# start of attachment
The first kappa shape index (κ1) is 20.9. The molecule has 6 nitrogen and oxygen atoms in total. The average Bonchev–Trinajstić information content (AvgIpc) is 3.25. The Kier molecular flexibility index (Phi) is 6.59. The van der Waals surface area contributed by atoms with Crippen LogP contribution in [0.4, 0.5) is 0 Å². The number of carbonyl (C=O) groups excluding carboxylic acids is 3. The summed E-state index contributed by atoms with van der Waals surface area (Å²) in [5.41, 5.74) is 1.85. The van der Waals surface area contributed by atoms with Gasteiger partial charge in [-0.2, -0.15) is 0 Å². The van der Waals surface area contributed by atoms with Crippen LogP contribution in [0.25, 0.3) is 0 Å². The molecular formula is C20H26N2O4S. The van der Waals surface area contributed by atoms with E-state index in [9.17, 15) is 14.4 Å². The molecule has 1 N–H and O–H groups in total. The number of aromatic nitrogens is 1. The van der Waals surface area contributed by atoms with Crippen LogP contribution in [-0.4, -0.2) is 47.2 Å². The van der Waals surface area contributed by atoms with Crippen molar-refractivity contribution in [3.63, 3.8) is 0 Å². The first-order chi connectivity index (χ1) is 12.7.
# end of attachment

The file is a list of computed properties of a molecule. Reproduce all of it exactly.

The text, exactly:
The first kappa shape index (κ1) is 20.9. The molecule has 6 nitrogen and oxygen atoms in total. The average Bonchev–Trinajstić information content (AvgIpc) is 3.25. The Kier molecular flexibility index (Phi) is 6.59. The van der Waals surface area contributed by atoms with Crippen LogP contribution in [0.4, 0.5) is 0 Å². The number of carbonyl (C=O) groups excluding carboxylic acids is 3. The summed E-state index contributed by atoms with van der Waals surface area (Å²) in [5.41, 5.74) is 1.85. The van der Waals surface area contributed by atoms with Gasteiger partial charge in [-0.2, -0.15) is 0 Å². The van der Waals surface area contributed by atoms with Crippen LogP contribution in [0.25, 0.3) is 0 Å². The molecular formula is C20H26N2O4S. The van der Waals surface area contributed by atoms with E-state index in [9.17, 15) is 14.4 Å². The molecule has 1 N–H and O–H groups in total. The number of aromatic nitrogens is 1. The van der Waals surface area contributed by atoms with Crippen LogP contribution in [-0.4, -0.2) is 47.2 Å². The van der Waals surface area contributed by atoms with Crippen molar-refractivity contribution in [3.63, 3.8) is 0 Å². The first-order chi connectivity index (χ1) is 12.7.